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Getting too far Inside

It’s not unheard of for an undercover police officer to become an agent provocateur, which can lead to dicey legal issues of entrapment.


 

It’s not unheard of for an undercover police officer to become an agent provocateur, which can lead to dicey legal issues of entrapment. But it’s very rare for the same officer to then offer to testify for the defence, resulting in a dismissal of charges for the people he helped arrest.

That’s exactly what happened to Const. Mark Kennedy of London, who infiltrated a chapter of direct-action environmental group Earth First! in 2003. In 2009, 114 people were arrested on charges of conspiracy to commit aggravated trespass, with a plan to shut down a coal plant for a week. Many of those charges were dismissed; 20 people were sentenced to negligible sentences earlier this month. The case against the final six defendants was dismissed last week, when the protesters’ lawyer told the British press that Kennedy had converted to the activists’ cause and had offered them evidence that would help their case.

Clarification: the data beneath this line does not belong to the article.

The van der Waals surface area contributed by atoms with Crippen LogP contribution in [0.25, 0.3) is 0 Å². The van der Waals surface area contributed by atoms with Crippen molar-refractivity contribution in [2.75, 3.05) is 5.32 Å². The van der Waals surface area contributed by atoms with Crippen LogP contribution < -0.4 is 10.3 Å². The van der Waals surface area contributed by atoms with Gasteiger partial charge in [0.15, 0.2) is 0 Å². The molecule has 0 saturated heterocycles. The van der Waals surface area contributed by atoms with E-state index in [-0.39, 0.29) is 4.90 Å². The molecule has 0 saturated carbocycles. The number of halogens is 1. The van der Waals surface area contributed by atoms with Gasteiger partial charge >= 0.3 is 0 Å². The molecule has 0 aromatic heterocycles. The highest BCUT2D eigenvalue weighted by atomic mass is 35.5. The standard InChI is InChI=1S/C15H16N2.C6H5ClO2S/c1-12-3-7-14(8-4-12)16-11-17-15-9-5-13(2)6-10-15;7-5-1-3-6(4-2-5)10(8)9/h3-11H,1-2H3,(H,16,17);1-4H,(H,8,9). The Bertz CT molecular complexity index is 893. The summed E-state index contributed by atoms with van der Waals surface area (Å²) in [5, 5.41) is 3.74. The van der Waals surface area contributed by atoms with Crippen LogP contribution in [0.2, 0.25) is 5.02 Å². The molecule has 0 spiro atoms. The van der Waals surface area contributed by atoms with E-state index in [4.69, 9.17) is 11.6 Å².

They claim Kennedy was a key organizer and major financier of not only this operation but many others. One of the protesters, Danny Chivers, told the Guardian: “We’re not talking about someone sitting at the back of the meeting taking notes. He was in the thick of it.” Prosecutors denied a link between the revelation and the collapse of the case.


 
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